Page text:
Posted by: mindyourknitting | November 17, 2009

Use Your Words

Originally I was going to write an amusing little tribute to my daughter’s fast-growing vocabulary, but then I realized that it’s November 17th.  In the United States November is the March of Dimes’ Prematurity Awareness Month, and bloggers all over the place are posting pieces today in honour of the “Fight for Preemies.”  You can’t chuck a stick on the interweb today without hitting a post by a parent of a preemie.  And guess what you’re about to read?  The Canadian branch of the March of Dimes has a slightly different focus, but I thought I could still use today as an opportunity to say a little something about my preemie, who has started on the road to supreme mastery of the English language, and has come such a long way from her tiny beginnings. 

Six days old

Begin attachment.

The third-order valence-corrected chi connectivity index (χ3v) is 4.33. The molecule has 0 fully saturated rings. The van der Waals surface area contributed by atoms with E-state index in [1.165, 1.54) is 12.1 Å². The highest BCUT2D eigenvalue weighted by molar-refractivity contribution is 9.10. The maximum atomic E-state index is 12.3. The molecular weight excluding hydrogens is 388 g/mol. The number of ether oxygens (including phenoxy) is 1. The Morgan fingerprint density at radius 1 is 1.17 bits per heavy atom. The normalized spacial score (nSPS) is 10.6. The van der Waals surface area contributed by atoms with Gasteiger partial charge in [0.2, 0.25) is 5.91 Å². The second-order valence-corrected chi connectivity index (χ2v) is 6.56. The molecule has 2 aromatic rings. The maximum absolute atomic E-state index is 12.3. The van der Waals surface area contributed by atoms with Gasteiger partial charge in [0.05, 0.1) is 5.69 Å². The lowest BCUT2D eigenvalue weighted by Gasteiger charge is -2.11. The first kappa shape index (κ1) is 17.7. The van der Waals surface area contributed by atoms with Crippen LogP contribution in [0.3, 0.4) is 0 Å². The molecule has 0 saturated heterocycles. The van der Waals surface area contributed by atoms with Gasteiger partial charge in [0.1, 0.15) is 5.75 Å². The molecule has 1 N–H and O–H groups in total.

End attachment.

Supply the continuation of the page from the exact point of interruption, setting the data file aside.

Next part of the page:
Anyone who’s read my early posts knows that with eight weeks to go in a  near-perfect pregnancy, my water broke at 32 weeks exactly and our daughter was born at 32 weeks and 3 days.   Guilt was a difficult thing for me to deal with, because I didn’t know what to feel guilty about, yet I felt it.  I felt like I had to have done something to cause her early arrival, but I couldn’t figure out what I had done, and neither could the doctors.  I did everything right during my pregnancy (actually even before, when we started trying to get pregnant) and things still went wrong.  I had excellent prenatal care, I took prenatal classes, ate (reasonably) well, took my prenatal vitamins, didn’t drink a drop, I don’t smoke, I avoided coffee and other sources of caffeine, and the list goes on.  And to this day no one can tell me why it happened.  I failed as a pregnant lady.  It’s frustrating, as my husband and I look ahead to start thinking about planning at some point (not right now) for a second child, to know that there’s nothing I can do differently that will forestall the possibility of another premature baby.  I felt very alone when Abigail was born early because I didn’t know anyone else who had the experience we did.  And then I was shocked, later, to learn that there are many who experience what we did, and there was no explanation given to them either.